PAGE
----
I turn in more detail to the resolution now before the Committee. Its basic intention is perfectly clear; that is, that the Assembly should not accept any derogation in substance from the 1947 resolution as worked out in detail by the Trusteeship Council in the Statute for Jerusalem. The Statute presents a feasible and in every historical need, an acceptable form of government for Jerusalem and the holy places surrounding it. The reason which has led us to look beyond the proposals of the Conciliation Commission is that more than simply the protection of the Holy Places is required, and that, in fact, the proposals of the Commission might not ensure even this, because they leave too much to the continuing co-operation of the suggested administrations for the Jewish and Arab sectors of the City. The machinery proposed by the Commission amounts in the last resort to little more than the co-ordination, probably the uneasy co-ordination, of civic services, of which the sole end would be the protection of and access to the Holy Places. On the contrary, the whole historical religious interest in Jerusalem points to paramount international control of the whole area. The means have been elaborated once; they can be done so again if necessary. But no considerations of a national kind, however understandable, will be able to stand in the way of the ultimate outcome.
The resolution does not seek at this stage to impose the Statute prepared by the Trusteeship Council. This might be dangerous for two reasons. First, events subsequent to its original drafting might dictate inevitable alterations as to detail; second, it would be inappropriate to attempt to lay down detailed administrative arrangements for Jerusalem, while the boundaries between the Israeli and any Arab State have not yet been determined or approved by the United Nations. An international regime for Jerusalem will function effectively only with a stable territorial settlement, and the two problems are therefore to an extent related. We propose only therefore, that the reconstituted Conciliation Commission should have power to institute such interim machinery as it may think fit to enable the United Nations to assume its proper authority in the Jerusalem area, until such time as the boundaries have been settled, and a detailed plan for Jerusalem, framed on the principles of 1947, can be submitted to the General Assembly by the Commission.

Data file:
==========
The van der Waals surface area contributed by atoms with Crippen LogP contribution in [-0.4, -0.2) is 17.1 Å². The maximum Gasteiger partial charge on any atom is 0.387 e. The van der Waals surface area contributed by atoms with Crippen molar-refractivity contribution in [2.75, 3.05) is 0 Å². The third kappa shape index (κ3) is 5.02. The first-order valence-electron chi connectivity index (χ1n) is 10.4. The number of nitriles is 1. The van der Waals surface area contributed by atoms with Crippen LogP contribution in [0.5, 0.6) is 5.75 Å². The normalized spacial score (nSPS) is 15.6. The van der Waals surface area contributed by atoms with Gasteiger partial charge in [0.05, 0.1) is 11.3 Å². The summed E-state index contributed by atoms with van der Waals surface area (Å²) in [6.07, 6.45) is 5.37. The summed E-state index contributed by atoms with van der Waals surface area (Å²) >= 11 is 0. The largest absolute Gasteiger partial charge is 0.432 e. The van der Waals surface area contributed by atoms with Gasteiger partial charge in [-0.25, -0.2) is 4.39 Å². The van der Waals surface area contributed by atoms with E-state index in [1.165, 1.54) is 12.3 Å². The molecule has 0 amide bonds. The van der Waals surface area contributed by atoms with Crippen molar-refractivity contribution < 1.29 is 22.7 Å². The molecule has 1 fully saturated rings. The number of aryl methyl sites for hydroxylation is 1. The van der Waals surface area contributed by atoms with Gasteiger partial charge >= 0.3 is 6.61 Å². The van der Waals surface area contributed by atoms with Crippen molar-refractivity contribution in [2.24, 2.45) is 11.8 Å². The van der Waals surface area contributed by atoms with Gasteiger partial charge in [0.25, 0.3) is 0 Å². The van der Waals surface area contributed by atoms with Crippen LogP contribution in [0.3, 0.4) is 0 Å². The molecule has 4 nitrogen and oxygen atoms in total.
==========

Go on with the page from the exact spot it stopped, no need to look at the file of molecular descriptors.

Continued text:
We propose that the size of the Conciliation Commission should be increased from a membership of three to one of seven. The following are our reasons for this suggestion:
In our view, the present Commission is insufficiently representative of the members of the United Nations. In its work, particularly on Jerusalem, the Commission must be able to represent more amply the undoubted weight of world opinion. In relation to Jerusalem the breadth of this support may indeed be absolutely vital to the success of the United Nations in convincing the Governments concerned of the overwhelming feelings of the members of the United Nations. Moreover, my delegation and, I think, others, have often had the feeling during this past year, that the Conciliation Commission was not functioning in a manner which has become customary for United Nations Commissions of this kind, in that it appeared to be representing Governments in a process of diplomatic negotiation, rather than the United Nations in a process of conciliation such as was contemplated, and welcomed, in the Paris resolution. Further, there is nothing before the Committee to show that the Commission has succeeded in carrying out the instructions in paragraph 8 of Resolution (III) to 'present to the 4th regular Session of the General Assembly detailed proposals for a permanent international regime for the Jerusalem area'.